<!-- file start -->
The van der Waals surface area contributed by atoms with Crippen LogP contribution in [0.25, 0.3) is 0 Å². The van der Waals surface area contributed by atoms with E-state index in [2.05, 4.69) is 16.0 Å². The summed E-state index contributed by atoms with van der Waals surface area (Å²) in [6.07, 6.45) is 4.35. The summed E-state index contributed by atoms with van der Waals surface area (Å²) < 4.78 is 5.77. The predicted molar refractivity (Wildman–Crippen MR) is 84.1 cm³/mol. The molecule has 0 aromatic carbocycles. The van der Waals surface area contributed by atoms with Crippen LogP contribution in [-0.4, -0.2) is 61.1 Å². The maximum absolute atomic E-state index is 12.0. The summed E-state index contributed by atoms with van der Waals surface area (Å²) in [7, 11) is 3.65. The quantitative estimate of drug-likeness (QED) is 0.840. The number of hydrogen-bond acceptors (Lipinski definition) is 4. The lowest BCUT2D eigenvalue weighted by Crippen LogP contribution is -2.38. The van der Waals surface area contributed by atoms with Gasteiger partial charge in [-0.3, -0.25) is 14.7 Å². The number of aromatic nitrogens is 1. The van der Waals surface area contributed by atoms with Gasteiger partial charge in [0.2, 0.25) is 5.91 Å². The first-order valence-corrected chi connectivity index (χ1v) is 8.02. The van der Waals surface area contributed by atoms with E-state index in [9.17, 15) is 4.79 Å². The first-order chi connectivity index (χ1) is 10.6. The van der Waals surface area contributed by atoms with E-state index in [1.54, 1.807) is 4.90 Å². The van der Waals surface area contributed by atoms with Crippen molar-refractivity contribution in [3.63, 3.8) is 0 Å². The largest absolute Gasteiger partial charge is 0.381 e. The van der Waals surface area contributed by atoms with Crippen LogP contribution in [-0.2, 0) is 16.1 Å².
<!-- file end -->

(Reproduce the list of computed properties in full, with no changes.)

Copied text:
The van der Waals surface area contributed by atoms with Crippen LogP contribution in [0.25, 0.3) is 0 Å². The van der Waals surface area contributed by atoms with E-state index in [2.05, 4.69) is 16.0 Å². The summed E-state index contributed by atoms with van der Waals surface area (Å²) in [6.07, 6.45) is 4.35. The summed E-state index contributed by atoms with van der Waals surface area (Å²) < 4.78 is 5.77. The predicted molar refractivity (Wildman–Crippen MR) is 84.1 cm³/mol. The molecule has 0 aromatic carbocycles. The van der Waals surface area contributed by atoms with Crippen LogP contribution in [-0.4, -0.2) is 61.1 Å². The maximum absolute atomic E-state index is 12.0. The summed E-state index contributed by atoms with van der Waals surface area (Å²) in [7, 11) is 3.65. The quantitative estimate of drug-likeness (QED) is 0.840. The number of hydrogen-bond acceptors (Lipinski definition) is 4. The lowest BCUT2D eigenvalue weighted by Crippen LogP contribution is -2.38. The van der Waals surface area contributed by atoms with Gasteiger partial charge in [-0.3, -0.25) is 14.7 Å². The number of aromatic nitrogens is 1. The van der Waals surface area contributed by atoms with Gasteiger partial charge in [0.2, 0.25) is 5.91 Å². The first-order valence-corrected chi connectivity index (χ1v) is 8.02. The van der Waals surface area contributed by atoms with E-state index in [9.17, 15) is 4.79 Å². The first-order chi connectivity index (χ1) is 10.6. The van der Waals surface area contributed by atoms with E-state index in [1.54, 1.807) is 4.90 Å². The van der Waals surface area contributed by atoms with Crippen molar-refractivity contribution in [3.63, 3.8) is 0 Å². The largest absolute Gasteiger partial charge is 0.381 e. The van der Waals surface area contributed by atoms with Crippen LogP contribution in [-0.2, 0) is 16.1 Å².